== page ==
This beautiful haunting book about the unlikely friendship of two women brought together by war, loss and fate, is compelling and unforgettable. Bestselling author Khaled Hosseini is a powerful writer with the lyricism to pull off this wrenching story about the power of love and the heroic and self sacrificing acts that result from it.
The two central characters of the book, Mariam and Laila, are both born in Afghanistan--but a generation apart. Mariam is the illegitimate daughter of a well to do man. Because she is illegitimate, she cannot live with him and instead lives on the outskirts of Herat with her mother. Her father then visits her every week. On her fifteenth birthday when she wants her father to take her to see Pinocchio at his movie theater, and he stands her up, she ends up going to his house and sleeping on his porch while waiting to see him. When he refuses to see her, she returns home only to find that her mother has hanged herself in fear that her daughter has deserted her. Mariam is then taken to live in her father's house, which doesn't go over very well with the rest of his family. They hastily arrange a marriage for Mariam to a man in Kabul who is thirty years her senior, a shoemaker named Rasheed. Mariam lives with this man and suffers repeated miscarriages and ever increasing abuse.
While Mariam is in Kabul, a neighborhood girl, Laila, is taken into their household after she loses her parents and becomes a second wife to Rasheed. Laila is able to bear children to term and at first there is great animosity between the two. But eventually Mariam and Leila become confidantes and friends and eventually survivors of the abuse Rasheed liberally doles out. I don't want to give away too much about what happens to these two women within this basic framework, but suffice it to say that Khaled Hosseini weaves a powerful tale of the strength of these two women juxtaposed against the brutality directed toward women by the Taliban. Under their rule women were expected to stay inside at all times, if they did have to go out they had to be accompanied by a male relative. If you were caught alone on the street you were beaten and sent home. You could not show your face under any circumstances. They had to be covered by a burqa when outside, if not, they were again severely beaten. Cosmetics were forbidden. Jewelry was forbidden. You did not speak unless spoken to. You didn't make eye contact with men. You did not laugh in public, if you did, you were again beaten. If you dared to paint your nails you would lose a finger. Girls could not attend school. Women did not work. If you were found guilty of adultery, you would be stoned to death.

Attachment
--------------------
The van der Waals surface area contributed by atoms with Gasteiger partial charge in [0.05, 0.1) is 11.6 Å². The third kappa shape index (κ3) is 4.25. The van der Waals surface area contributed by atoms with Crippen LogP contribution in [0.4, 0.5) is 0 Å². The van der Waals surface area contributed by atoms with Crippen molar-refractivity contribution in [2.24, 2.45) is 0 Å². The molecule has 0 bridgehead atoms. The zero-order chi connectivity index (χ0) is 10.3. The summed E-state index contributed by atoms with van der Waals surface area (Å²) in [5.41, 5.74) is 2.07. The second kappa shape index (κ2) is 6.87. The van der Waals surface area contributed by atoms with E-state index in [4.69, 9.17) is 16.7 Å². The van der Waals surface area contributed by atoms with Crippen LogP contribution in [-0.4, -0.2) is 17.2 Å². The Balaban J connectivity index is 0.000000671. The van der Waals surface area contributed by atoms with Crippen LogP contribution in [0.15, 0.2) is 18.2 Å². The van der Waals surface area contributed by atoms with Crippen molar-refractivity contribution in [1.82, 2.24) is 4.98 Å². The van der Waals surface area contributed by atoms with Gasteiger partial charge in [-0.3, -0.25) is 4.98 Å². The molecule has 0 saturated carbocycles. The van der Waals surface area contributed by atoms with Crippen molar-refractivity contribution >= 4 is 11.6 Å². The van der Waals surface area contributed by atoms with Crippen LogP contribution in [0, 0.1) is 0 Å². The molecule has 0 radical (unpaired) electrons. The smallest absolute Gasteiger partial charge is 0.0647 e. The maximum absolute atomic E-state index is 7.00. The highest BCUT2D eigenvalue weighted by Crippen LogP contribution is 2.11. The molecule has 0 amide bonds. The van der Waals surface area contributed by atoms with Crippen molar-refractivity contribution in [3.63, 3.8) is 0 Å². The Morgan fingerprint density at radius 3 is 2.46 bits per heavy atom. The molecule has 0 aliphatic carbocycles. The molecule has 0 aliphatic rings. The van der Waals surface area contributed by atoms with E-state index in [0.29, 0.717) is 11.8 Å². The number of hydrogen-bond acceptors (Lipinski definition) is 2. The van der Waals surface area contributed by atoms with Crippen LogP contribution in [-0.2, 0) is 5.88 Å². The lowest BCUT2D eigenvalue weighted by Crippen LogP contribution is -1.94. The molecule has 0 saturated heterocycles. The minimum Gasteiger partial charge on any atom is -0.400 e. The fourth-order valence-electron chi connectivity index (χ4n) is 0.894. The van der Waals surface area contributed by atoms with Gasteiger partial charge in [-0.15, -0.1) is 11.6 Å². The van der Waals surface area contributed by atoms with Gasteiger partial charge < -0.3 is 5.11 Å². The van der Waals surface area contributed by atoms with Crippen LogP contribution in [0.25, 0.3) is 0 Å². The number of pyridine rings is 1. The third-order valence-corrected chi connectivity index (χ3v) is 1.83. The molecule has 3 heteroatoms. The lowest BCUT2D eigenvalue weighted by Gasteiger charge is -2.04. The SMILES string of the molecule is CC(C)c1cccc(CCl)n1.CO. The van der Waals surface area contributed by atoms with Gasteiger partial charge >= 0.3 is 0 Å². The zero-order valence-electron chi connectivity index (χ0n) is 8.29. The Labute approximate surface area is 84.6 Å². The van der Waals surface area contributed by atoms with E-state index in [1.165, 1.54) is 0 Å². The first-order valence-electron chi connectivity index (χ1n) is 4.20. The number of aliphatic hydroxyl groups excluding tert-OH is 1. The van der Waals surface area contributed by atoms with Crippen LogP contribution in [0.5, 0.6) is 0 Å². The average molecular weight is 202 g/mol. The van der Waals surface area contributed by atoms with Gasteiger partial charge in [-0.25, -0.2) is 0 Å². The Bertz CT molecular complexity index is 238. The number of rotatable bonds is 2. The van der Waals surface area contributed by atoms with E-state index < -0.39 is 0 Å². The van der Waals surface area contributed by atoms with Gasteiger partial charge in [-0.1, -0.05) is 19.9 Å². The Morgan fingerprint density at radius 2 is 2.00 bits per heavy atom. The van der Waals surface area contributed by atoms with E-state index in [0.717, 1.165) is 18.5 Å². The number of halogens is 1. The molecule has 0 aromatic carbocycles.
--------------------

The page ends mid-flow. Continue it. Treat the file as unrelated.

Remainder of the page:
The title of the book comes from a line in the poem "Kabul" by Saib-e-Tabrizi..."One could not count the moons that shimmer on her roofs, and the thousand splendid suns that hide behind her walls." If you are a woman, this book will sear itself into your heart and break it too. Guaranteed.
General Manager - The Cascade Theatre
3 hours ago